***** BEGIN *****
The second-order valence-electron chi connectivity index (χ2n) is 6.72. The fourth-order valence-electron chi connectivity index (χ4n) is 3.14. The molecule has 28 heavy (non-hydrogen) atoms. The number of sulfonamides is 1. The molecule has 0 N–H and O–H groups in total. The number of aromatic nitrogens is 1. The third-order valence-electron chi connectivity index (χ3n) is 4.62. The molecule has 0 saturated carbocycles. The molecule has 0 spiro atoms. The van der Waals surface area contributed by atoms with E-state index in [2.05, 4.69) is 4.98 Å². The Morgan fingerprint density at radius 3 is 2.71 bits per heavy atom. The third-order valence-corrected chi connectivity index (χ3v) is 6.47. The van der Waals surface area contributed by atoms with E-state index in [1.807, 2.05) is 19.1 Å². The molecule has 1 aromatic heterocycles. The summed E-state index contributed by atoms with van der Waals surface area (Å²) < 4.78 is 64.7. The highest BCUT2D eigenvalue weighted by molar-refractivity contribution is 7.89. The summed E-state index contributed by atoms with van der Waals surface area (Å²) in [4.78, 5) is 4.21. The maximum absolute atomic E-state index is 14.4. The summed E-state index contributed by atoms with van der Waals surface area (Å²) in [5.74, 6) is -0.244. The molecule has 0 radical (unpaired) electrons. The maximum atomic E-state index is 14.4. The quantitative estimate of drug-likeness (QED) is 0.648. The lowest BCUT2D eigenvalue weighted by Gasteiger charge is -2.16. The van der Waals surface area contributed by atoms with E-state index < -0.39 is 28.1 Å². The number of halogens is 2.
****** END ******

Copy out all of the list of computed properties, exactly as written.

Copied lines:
The second-order valence-electron chi connectivity index (χ2n) is 6.72. The fourth-order valence-electron chi connectivity index (χ4n) is 3.14. The molecule has 28 heavy (non-hydrogen) atoms. The number of sulfonamides is 1. The molecule has 0 N–H and O–H groups in total. The number of aromatic nitrogens is 1. The third-order valence-electron chi connectivity index (χ3n) is 4.62. The molecule has 0 saturated carbocycles. The molecule has 0 spiro atoms. The van der Waals surface area contributed by atoms with E-state index in [2.05, 4.69) is 4.98 Å². The Morgan fingerprint density at radius 3 is 2.71 bits per heavy atom. The third-order valence-corrected chi connectivity index (χ3v) is 6.47. The van der Waals surface area contributed by atoms with E-state index in [1.807, 2.05) is 19.1 Å². The molecule has 1 aromatic heterocycles. The summed E-state index contributed by atoms with van der Waals surface area (Å²) < 4.78 is 64.7. The highest BCUT2D eigenvalue weighted by molar-refractivity contribution is 7.89. The summed E-state index contributed by atoms with van der Waals surface area (Å²) in [4.78, 5) is 4.21. The maximum absolute atomic E-state index is 14.4. The summed E-state index contributed by atoms with van der Waals surface area (Å²) in [5.74, 6) is -0.244. The molecule has 0 radical (unpaired) electrons. The maximum atomic E-state index is 14.4. The quantitative estimate of drug-likeness (QED) is 0.648. The lowest BCUT2D eigenvalue weighted by Gasteiger charge is -2.16. The van der Waals surface area contributed by atoms with E-state index < -0.39 is 28.1 Å². The number of halogens is 2.